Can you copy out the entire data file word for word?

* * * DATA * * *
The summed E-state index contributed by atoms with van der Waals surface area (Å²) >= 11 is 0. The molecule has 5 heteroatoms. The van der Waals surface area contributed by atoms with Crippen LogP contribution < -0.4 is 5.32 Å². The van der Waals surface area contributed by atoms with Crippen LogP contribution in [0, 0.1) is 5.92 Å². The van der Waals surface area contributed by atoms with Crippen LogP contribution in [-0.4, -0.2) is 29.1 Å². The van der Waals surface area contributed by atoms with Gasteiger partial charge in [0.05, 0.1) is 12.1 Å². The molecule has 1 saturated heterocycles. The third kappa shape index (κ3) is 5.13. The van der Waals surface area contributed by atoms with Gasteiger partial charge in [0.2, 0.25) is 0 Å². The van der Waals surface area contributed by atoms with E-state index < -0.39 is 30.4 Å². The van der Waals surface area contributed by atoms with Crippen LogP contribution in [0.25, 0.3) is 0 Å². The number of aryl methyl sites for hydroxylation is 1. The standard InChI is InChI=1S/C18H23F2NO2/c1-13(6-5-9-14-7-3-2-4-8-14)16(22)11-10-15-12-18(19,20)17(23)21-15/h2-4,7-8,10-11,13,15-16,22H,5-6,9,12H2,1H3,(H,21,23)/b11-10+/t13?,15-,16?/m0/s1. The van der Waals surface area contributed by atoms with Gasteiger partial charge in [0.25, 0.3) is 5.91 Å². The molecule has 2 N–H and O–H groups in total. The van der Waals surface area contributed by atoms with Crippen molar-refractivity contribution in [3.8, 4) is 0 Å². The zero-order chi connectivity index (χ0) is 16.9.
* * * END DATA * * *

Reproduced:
The summed E-state index contributed by atoms with van der Waals surface area (Å²) >= 11 is 0. The molecule has 5 heteroatoms. The van der Waals surface area contributed by atoms with Crippen LogP contribution < -0.4 is 5.32 Å². The van der Waals surface area contributed by atoms with Crippen LogP contribution in [0, 0.1) is 5.92 Å². The van der Waals surface area contributed by atoms with Crippen LogP contribution in [-0.4, -0.2) is 29.1 Å². The van der Waals surface area contributed by atoms with Gasteiger partial charge in [0.05, 0.1) is 12.1 Å². The molecule has 1 saturated heterocycles. The third kappa shape index (κ3) is 5.13. The van der Waals surface area contributed by atoms with Gasteiger partial charge in [0.2, 0.25) is 0 Å². The van der Waals surface area contributed by atoms with E-state index < -0.39 is 30.4 Å². The van der Waals surface area contributed by atoms with Crippen LogP contribution in [0.25, 0.3) is 0 Å². The number of aryl methyl sites for hydroxylation is 1. The standard InChI is InChI=1S/C18H23F2NO2/c1-13(6-5-9-14-7-3-2-4-8-14)16(22)11-10-15-12-18(19,20)17(23)21-15/h2-4,7-8,10-11,13,15-16,22H,5-6,9,12H2,1H3,(H,21,23)/b11-10+/t13?,15-,16?/m0/s1. The van der Waals surface area contributed by atoms with Gasteiger partial charge in [0.25, 0.3) is 5.91 Å². The molecule has 2 N–H and O–H groups in total. The van der Waals surface area contributed by atoms with Crippen molar-refractivity contribution in [3.8, 4) is 0 Å². The zero-order chi connectivity index (χ0) is 16.9.